The story of Raja Salhesh’s birth as painted and narrated by Shravan Paswan:
“The story begins from the bottom-right corner, where we see Mandodari. Mandodari was a widow, pregnant and mother to a girl, Bantukti. When she was close to her due date, she left her daughter at home to go into the woods and give birth. In our tradition, the mothers do not give birth in front of their children. Either we go to the hospital or we go to the jungle.
At the same time in the jungle, Brahma, Vishnu and Mahesh were doing Bharman (a celestial conference to decide the fate of the world). When they saw Mandodari suffering labour pains, they took the form of crying new-born infants. In the end, she had three sons, only one of whom was born from her womb.
In our culture, once a baby is born we give them warmth using fire, this is called aag sekhna. They are warm inside the womb so we do this so they don’t get sick when they leave it. Mandodari places her babies on a big leaf and goes to the village to fetch fire.
While she is away, the children grow up unusually quickly—after all, they are of the dev-vansh, ie they are godly beings. The three young men begin to wonder who they are, what clan they belong to and what their names might be. Finding no one to answer their questions, they climb onto elephants and horses and proceed towards the village. On their way, they met their mother who was returning with the fire.
Naturally, Mandodari doesn’t recognise these grown men as her babies and she’s terrified at the confrontation. She throws the fire in a lake and jumps in, pretending to catch fish using her saree. The three men say, ‘Oh mother come out of the lake! Who are you? Who are we? Which clan do we belong to? Give us our names!’
A relieved Mandodari replies: “We are from the lower castes of Dusadh and Musar. Our main occupation is fishing.” She named her sons Raja Salhesh, Moti Ram and the youngest, born from her womb, would be Baua Bhuddheshwar.
Once they learned their origins, the three men threw away the high-caste bows and arrows they were carrying and took up the weapons of their own caste, ie swords. Even today in our weddings, we use a sword to fill in the sindoor of the bride.”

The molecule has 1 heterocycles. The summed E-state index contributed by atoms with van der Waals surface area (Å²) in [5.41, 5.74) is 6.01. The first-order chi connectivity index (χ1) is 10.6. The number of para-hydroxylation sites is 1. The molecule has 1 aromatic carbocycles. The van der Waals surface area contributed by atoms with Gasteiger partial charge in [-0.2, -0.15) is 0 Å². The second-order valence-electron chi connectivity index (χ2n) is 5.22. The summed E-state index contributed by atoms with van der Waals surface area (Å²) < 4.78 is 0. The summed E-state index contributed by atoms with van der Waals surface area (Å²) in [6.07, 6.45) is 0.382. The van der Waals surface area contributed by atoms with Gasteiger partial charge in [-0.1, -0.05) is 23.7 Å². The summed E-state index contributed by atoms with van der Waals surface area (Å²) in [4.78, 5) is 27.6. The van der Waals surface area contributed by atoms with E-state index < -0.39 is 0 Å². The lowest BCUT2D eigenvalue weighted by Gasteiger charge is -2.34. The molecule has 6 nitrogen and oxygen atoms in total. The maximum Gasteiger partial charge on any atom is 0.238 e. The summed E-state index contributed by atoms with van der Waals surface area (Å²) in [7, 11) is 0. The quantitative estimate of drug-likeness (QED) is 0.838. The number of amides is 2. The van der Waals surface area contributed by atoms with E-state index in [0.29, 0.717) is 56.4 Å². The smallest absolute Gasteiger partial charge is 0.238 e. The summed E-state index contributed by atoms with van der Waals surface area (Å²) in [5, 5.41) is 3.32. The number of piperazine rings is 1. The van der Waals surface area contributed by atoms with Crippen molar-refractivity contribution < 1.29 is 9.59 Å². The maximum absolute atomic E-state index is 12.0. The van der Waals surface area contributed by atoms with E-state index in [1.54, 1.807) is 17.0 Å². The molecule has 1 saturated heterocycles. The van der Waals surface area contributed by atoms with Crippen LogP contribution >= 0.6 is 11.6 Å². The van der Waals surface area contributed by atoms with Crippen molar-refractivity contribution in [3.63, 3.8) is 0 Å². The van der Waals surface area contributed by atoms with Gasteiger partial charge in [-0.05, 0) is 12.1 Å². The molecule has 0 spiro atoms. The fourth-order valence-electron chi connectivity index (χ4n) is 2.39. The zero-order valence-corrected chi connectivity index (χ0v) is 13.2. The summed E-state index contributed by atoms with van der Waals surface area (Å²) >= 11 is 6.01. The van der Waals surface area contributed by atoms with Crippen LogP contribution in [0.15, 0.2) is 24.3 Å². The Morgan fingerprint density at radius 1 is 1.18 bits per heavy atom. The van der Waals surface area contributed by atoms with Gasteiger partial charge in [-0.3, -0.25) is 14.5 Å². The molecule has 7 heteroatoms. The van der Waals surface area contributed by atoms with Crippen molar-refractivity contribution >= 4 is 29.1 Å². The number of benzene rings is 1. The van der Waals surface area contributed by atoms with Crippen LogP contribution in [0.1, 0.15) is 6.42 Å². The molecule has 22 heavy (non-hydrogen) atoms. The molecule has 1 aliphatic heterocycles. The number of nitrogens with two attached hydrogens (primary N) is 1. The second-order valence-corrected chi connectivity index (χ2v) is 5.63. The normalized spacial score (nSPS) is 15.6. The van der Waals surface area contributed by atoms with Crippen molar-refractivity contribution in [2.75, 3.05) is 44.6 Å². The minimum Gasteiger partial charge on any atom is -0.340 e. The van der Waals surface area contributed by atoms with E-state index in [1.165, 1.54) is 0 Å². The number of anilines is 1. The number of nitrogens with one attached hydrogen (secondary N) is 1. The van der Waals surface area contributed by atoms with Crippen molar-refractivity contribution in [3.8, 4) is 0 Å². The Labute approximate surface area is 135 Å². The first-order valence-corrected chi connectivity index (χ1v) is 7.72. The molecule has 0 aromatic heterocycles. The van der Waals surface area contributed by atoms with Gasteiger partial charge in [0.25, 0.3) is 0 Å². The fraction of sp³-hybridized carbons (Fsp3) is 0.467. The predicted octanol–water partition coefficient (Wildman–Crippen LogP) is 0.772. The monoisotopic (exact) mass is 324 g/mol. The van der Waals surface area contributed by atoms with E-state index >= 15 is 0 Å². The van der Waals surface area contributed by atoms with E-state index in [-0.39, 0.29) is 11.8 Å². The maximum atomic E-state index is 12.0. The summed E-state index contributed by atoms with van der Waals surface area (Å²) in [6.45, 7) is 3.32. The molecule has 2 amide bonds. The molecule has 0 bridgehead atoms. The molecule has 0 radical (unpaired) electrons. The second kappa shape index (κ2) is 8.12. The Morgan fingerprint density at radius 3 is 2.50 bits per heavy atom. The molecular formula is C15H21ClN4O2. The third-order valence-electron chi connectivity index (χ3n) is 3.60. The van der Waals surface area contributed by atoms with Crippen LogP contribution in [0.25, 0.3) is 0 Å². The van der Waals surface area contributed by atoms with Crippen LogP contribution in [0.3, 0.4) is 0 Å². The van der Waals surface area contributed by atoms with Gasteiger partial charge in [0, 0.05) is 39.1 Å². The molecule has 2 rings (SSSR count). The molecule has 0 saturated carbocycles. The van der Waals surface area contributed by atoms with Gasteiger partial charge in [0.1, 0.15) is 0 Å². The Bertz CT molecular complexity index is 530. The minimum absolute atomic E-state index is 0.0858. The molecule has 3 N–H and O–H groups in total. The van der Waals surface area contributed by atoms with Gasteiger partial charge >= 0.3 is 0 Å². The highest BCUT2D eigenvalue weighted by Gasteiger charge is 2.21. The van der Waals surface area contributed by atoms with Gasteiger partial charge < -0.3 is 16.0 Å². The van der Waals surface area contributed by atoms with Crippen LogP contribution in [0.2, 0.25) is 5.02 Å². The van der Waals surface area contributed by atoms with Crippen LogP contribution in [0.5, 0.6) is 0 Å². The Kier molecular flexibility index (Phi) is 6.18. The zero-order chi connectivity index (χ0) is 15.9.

“Yeh hamare jeevan ki Mahabharat hai,” says Shravan Paswan, describing the existence of Dalits in caste-ridden India as akin to the wars in Hindu epics elaborately captured in Madhubani paintings. Now in his mid-40s, he has known the art form to be part of his life for as long as he can remember; renowned Godna artist Urmila Devi is not just his mother, but also his teacher and co-artist. Together, mother and son are highly respected for their work and have several awards to their names, including the Kalidas Samman and Rajyothsava.
We speak on the phone, with Urmila Devi’s grandson helping translate as she (now 65 years old) tells me how she was married off as a child — she struggles to recollect if she was 10 or 15 years old at the time. Legendary artists Channo Devi and Roudi Paswan were her teachers, and trained her for a year in Godna painting, a distinctive and meticulous style of Madhubani that originates in traditional tattoo patterns. Stories are of course integral to the art form, and are told on walls, sarees, canvases, and more recently, paper. Shravan is currently working on multiple saree orders, of which one will tell the story of Ramayana. It takes a week, he says, to finish those that need elaborate detailing.
It is an art of patience, I realise. But more importantly, it is an art of hope. For these incredibly talented artists, it is their way out of poverty, and a way to command respect and earn dignity in a society that has deemed them unworthy at birth.
What was your childhood like?
Shravan: "We lived in very poor economic conditions. My father was a cycle rickshaw puller. I learnt to paint while I was studying… in fact, education got missed out in my pursuit of painting. Because painting is my whole life. My mother and I would paint to earn the 30-40 rupees — in those times — that the painting would get sold for. It was our bread and butter and my only means to get educated."
Could you tell us a little about how you learnt painting?